Interesting times are afoot, and like it or not, Eric Cantor is one of the one's beckoning them on.

  • jjm on August 22, 2011 1:23 PM:

    Think Goebbels when you see the G in GOP.

    They have SO much faith in the Big Lie that it is getting more than just creepy.

    It smacks of political insanity.

  • dj spellchecka on August 22, 2011 1:25 PM:

    he's not confused he's lying, and the wapo doesn't give a sh*t. they'll print anything they like to hear without a pesky fact-check..."our liberal media," indeed

  • doubtful on August 22, 2011 1:26 PM:

    I wish Obama was even a tenth of the politician Republicans claim he is.

  • sparrow on August 22, 2011 1:28 PM:

    There's no pretending. Outright lying is all part of the Republican game plan. Until a good portion of the main stream press finally takes their job seriously and actually yanks his leash by pointing out the facts rather than acting as stenographers, he will keep spouting the same approved talking points hoping that unending repetition will finally gain a foothold in the public's mind as the truth. Even then, the that may not deter him. Figuratively speaking, these guys are l like the living dead, pretty difficult do in.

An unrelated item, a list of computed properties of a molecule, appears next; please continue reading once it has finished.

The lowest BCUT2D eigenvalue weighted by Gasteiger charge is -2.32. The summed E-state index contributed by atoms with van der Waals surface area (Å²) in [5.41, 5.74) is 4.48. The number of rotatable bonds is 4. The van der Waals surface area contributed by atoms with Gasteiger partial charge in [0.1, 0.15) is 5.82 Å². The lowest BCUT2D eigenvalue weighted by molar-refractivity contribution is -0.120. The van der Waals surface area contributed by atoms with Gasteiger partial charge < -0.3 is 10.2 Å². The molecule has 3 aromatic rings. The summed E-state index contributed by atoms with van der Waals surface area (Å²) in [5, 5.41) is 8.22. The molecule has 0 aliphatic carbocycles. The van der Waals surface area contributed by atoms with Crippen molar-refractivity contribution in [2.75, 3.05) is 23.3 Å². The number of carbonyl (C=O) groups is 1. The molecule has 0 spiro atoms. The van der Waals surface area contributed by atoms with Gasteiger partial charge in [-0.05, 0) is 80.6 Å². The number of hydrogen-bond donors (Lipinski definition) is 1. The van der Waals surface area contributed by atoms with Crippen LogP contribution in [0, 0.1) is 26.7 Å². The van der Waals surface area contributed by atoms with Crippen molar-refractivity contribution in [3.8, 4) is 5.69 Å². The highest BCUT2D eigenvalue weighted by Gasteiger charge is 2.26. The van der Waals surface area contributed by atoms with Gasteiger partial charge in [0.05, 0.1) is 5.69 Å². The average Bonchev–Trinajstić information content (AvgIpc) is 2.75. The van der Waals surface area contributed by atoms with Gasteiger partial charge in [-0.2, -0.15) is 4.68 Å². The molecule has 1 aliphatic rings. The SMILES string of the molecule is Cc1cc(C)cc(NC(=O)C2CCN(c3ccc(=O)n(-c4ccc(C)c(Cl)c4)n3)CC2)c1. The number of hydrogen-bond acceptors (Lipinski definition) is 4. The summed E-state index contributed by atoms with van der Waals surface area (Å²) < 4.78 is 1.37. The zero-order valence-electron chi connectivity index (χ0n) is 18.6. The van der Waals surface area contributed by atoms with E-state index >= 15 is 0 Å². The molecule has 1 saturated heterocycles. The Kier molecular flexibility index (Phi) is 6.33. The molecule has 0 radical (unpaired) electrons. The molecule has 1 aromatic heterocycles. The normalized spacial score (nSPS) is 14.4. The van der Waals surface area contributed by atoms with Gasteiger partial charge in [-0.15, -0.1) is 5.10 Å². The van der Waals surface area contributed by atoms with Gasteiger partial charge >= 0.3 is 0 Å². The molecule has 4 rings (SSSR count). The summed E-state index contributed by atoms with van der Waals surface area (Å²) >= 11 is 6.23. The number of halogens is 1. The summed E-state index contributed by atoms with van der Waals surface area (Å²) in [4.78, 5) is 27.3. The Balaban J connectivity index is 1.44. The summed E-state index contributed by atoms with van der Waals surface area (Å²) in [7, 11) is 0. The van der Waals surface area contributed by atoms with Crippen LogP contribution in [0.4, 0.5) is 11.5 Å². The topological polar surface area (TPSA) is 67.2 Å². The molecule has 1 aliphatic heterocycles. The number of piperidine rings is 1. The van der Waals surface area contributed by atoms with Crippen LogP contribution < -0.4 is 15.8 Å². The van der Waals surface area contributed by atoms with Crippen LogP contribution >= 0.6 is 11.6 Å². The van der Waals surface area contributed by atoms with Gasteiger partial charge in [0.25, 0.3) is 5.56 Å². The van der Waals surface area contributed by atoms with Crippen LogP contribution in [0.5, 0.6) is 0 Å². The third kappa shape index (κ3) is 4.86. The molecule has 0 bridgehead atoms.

• DAY on August 22, 2011 1:33 PM:

    slappy magoo is right. Low voter turn out is always in play.

  • Anonymous on August 22, 2011 1:45 PM:

    As a democrat, the really depressing question is, why do we keep losing to these guys?

  • linus bern on August 22, 2011 1:50 PM:

    You missed one.

    "ignored the recommendations of his own fiscal commission" The fiscal commission was unable to come up with enough of a concensus to even be able to make a recommendation.

  • Varecia on August 22, 2011 2:05 PM: